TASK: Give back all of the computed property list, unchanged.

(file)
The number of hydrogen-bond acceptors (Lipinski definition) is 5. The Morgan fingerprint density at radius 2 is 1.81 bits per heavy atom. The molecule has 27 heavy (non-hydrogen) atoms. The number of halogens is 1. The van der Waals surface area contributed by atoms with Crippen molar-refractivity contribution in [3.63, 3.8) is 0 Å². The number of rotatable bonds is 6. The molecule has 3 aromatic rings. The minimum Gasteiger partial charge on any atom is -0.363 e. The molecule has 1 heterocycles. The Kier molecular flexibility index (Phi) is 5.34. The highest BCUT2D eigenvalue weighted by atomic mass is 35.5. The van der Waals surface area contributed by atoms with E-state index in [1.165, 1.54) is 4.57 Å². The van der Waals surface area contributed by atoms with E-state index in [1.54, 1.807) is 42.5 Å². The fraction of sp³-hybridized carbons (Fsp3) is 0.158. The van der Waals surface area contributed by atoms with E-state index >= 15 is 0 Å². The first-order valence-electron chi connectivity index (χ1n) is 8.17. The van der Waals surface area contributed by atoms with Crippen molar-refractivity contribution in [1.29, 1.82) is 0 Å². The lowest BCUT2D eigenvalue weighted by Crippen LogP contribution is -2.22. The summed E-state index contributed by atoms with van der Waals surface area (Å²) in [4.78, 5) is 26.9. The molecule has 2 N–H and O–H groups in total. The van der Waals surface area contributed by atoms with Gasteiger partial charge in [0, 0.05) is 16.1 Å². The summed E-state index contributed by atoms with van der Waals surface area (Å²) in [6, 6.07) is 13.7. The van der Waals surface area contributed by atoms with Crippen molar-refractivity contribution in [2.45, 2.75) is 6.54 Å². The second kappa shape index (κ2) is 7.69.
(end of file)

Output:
The number of hydrogen-bond acceptors (Lipinski definition) is 5. The Morgan fingerprint density at radius 2 is 1.81 bits per heavy atom. The molecule has 27 heavy (non-hydrogen) atoms. The number of halogens is 1. The van der Waals surface area contributed by atoms with Crippen molar-refractivity contribution in [3.63, 3.8) is 0 Å². The number of rotatable bonds is 6. The molecule has 3 aromatic rings. The minimum Gasteiger partial charge on any atom is -0.363 e. The molecule has 1 heterocycles. The Kier molecular flexibility index (Phi) is 5.34. The highest BCUT2D eigenvalue weighted by atomic mass is 35.5. The van der Waals surface area contributed by atoms with E-state index in [1.165, 1.54) is 4.57 Å². The van der Waals surface area contributed by atoms with E-state index in [1.54, 1.807) is 42.5 Å². The fraction of sp³-hybridized carbons (Fsp3) is 0.158. The van der Waals surface area contributed by atoms with E-state index >= 15 is 0 Å². The first-order valence-electron chi connectivity index (χ1n) is 8.17. The van der Waals surface area contributed by atoms with Crippen molar-refractivity contribution in [1.29, 1.82) is 0 Å². The lowest BCUT2D eigenvalue weighted by Crippen LogP contribution is -2.22. The summed E-state index contributed by atoms with van der Waals surface area (Å²) in [4.78, 5) is 26.9. The molecule has 2 N–H and O–H groups in total. The van der Waals surface area contributed by atoms with Gasteiger partial charge in [0, 0.05) is 16.1 Å². The summed E-state index contributed by atoms with van der Waals surface area (Å²) in [6, 6.07) is 13.7. The van der Waals surface area contributed by atoms with Crippen molar-refractivity contribution in [2.45, 2.75) is 6.54 Å². The second kappa shape index (κ2) is 7.69.